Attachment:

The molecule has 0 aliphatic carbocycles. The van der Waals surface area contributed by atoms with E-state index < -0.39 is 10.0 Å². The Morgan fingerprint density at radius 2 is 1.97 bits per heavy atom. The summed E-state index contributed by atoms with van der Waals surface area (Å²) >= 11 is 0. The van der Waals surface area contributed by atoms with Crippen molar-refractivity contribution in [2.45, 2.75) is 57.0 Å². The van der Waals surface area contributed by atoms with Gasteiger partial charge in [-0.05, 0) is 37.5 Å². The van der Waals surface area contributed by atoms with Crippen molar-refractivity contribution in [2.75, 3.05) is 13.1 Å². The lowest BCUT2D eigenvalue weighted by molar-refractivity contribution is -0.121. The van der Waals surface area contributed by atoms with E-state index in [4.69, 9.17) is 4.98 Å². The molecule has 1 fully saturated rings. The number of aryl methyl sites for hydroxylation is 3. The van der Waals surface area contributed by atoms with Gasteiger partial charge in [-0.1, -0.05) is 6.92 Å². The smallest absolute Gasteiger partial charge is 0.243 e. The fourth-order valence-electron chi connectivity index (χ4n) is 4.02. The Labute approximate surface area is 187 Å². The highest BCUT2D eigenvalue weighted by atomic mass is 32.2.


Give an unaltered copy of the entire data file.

The molecule has 0 aliphatic carbocycles. The van der Waals surface area contributed by atoms with E-state index < -0.39 is 10.0 Å². The Morgan fingerprint density at radius 2 is 1.97 bits per heavy atom. The summed E-state index contributed by atoms with van der Waals surface area (Å²) >= 11 is 0. The van der Waals surface area contributed by atoms with Crippen molar-refractivity contribution in [2.45, 2.75) is 57.0 Å². The van der Waals surface area contributed by atoms with Gasteiger partial charge in [-0.05, 0) is 37.5 Å². The van der Waals surface area contributed by atoms with Crippen molar-refractivity contribution in [2.75, 3.05) is 13.1 Å². The lowest BCUT2D eigenvalue weighted by molar-refractivity contribution is -0.121. The van der Waals surface area contributed by atoms with E-state index in [4.69, 9.17) is 4.98 Å². The molecule has 1 fully saturated rings. The number of aryl methyl sites for hydroxylation is 3. The van der Waals surface area contributed by atoms with Gasteiger partial charge in [-0.1, -0.05) is 6.92 Å². The smallest absolute Gasteiger partial charge is 0.243 e. The fourth-order valence-electron chi connectivity index (χ4n) is 4.02. The Labute approximate surface area is 187 Å². The highest BCUT2D eigenvalue weighted by atomic mass is 32.2.